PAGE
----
Hamas' victory must not serve as a pretext for the Israeli government to stop the political process and disengage from dialogue with the Palestinians. About three weeks have passed since the political earthquake of Hamas' victory, and it is now possible, to a large extent, to assess the direction of developments in the West Bank and Gaza.

Hamas leaders apparently have a decent chance of succeeding in their goal of forming a national unity government. They list three elements that will comprise the new government: Hamas representatives, representatives of the Fatah movement and the smaller Palestinian factions, and technocrats. Over the short term, meaning the next few weeks, the current and future Palestinian governments have sufficient funds. The current economics minister, Mazen Sinnukrot, said over the weekend that he received a pledge from the Quartet's representative, James Wolfensohn, for $60 million in assistance from the World Bank to cover the transition period. Combined with the tax monies that the Israeli government has transferred, this enables the payment of salaries and prevents the financial collapse of the Palestinian Authority's institutions.

Though the numerous interviews and political statements that Hamas leaders have given in Cairo, Gaza and Damascus have sometimes been confused and full of contradictions, they nevertheless allow one to clearly discern what is happening to the movement. Its leaders are aware of the urgings of the Arab countries and the international community, but are sticking to the opinion that there is no possibility that they will recognize the State of Israel. However, the tone of their statements has changed. Now, for instance, the Hamas leaders say that the problem is not whether they will recognize Israel, but whether Israel will recognize the rights of the Palestinians.

"In the 1993 Oslo Accords we recognized the State of Israel, and what did we get for it? Nothing," said Mousa Abu Marzook, one of Hamas' overseas leaders. Hamas leadership is seeking clever formulations. Khaled Meshal, the head of Hamas' political bureau, said that his movement cannot oppose the unified Arab stance expressed in the resolution passed by the Arab League summit. That resolution, approved in Beirut, speaks of recognizing Israel and normalizing relations with it in exchange for a full withdrawal and a solution to the refugee problem.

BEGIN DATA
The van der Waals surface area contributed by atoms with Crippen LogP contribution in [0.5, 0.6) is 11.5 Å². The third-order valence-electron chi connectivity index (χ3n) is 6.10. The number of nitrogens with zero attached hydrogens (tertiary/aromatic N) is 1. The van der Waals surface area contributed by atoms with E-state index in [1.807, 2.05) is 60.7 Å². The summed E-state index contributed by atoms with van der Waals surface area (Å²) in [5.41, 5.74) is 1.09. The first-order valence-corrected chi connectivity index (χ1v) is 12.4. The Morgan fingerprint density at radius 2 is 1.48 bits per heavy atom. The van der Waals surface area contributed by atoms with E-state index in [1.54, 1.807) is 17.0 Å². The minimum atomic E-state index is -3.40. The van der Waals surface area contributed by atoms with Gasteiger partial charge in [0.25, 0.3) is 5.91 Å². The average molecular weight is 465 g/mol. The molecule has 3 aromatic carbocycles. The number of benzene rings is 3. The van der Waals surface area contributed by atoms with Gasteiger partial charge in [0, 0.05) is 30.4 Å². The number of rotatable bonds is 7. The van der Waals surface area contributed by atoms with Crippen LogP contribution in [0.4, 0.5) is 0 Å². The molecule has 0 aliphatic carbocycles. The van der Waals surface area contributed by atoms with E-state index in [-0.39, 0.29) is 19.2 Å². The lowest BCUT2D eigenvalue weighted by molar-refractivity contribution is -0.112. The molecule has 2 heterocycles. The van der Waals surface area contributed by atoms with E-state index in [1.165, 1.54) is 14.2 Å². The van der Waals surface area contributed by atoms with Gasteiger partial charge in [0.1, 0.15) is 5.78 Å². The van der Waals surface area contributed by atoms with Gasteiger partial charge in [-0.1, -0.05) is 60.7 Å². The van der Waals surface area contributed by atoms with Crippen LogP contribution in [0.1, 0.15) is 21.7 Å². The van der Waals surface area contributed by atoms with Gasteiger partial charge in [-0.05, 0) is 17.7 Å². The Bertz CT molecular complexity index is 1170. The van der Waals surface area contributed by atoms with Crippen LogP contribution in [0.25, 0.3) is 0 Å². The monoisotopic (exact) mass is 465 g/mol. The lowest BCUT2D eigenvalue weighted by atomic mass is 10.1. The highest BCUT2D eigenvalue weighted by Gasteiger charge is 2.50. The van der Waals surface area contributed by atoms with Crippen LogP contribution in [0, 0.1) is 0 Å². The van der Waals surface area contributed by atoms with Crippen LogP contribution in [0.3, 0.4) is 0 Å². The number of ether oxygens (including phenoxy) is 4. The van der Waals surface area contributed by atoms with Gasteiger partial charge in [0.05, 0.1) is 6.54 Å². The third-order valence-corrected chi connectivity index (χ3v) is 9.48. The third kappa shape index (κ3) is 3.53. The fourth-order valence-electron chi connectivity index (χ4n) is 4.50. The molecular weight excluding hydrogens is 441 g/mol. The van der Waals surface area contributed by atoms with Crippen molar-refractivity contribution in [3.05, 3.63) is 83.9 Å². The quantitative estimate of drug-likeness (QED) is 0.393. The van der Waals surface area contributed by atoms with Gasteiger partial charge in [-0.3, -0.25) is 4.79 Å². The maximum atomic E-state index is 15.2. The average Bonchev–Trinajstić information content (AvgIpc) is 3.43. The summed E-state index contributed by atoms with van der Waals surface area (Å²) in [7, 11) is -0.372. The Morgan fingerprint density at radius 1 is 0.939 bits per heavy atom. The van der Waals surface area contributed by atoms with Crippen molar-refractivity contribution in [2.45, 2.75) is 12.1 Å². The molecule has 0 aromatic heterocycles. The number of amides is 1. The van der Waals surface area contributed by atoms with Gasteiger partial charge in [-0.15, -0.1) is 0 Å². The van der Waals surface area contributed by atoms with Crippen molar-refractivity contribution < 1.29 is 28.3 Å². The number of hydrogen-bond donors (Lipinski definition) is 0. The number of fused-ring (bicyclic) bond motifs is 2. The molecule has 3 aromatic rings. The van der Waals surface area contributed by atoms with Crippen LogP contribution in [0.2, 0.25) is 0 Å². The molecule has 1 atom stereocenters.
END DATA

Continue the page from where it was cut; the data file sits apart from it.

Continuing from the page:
The Hamas journal Al-Ghasala, which is published in Gaza, raised a series of problems in its issue last Friday, which it said that the organization must solve, including how to prevent clashes between the government's powers and those of PA Chairman Mahmoud Abbas, and how to act without abrogating signed agreements with Israel.

Hamas leaders are trying to walk between the raindrops. They will not speak with Israel, but for now, they will allow Abbas and the PLO to continue the diplomatic process. Their representatives in the cabinet will not meet officially with Israeli representatives, but they will allow other ministers to do so - and so forth. They are doing this in order to acquire legitimacy in the region and the world, and also because they suspect that the broad Palestinian public that supported them did so not in order to reject Israel's existence and return to terrorism, but primarily in the hopes that Hamas would establish a properly run Palestinian government.

In the international arena, Hamas has a good chance of succeeding. Russia's invitation to its leaders was the beginning. It seems that neither the European countries nor the Arab world will look for reasons to fight with Hamas and push it into the arms of Iran and the Islamic extremists; instead, they will conduct a dialogue with it.

Against this background, what is needed is an Israeli policy that does not reiterate the shopworn cliche of "it is now clear that we have no partner on the Palestinian side; there is no one to talk with." After Yasser Arafat was declared a non-partner because he supported terrorism, the Palestinians elected Abbas as their leader - the man of whom Bir Zeit lecturer Nazmi Juaba said: "More of a partner than Abu Mazen [Abbas] we cannot create for you." Abbas is still around. He is a chairman with real powers, he has support in the region and worldwide, and he is seeking a way to work with both the new Palestinian government and the government of Israel. The latter must not boycott the Palestinians because of Hamas.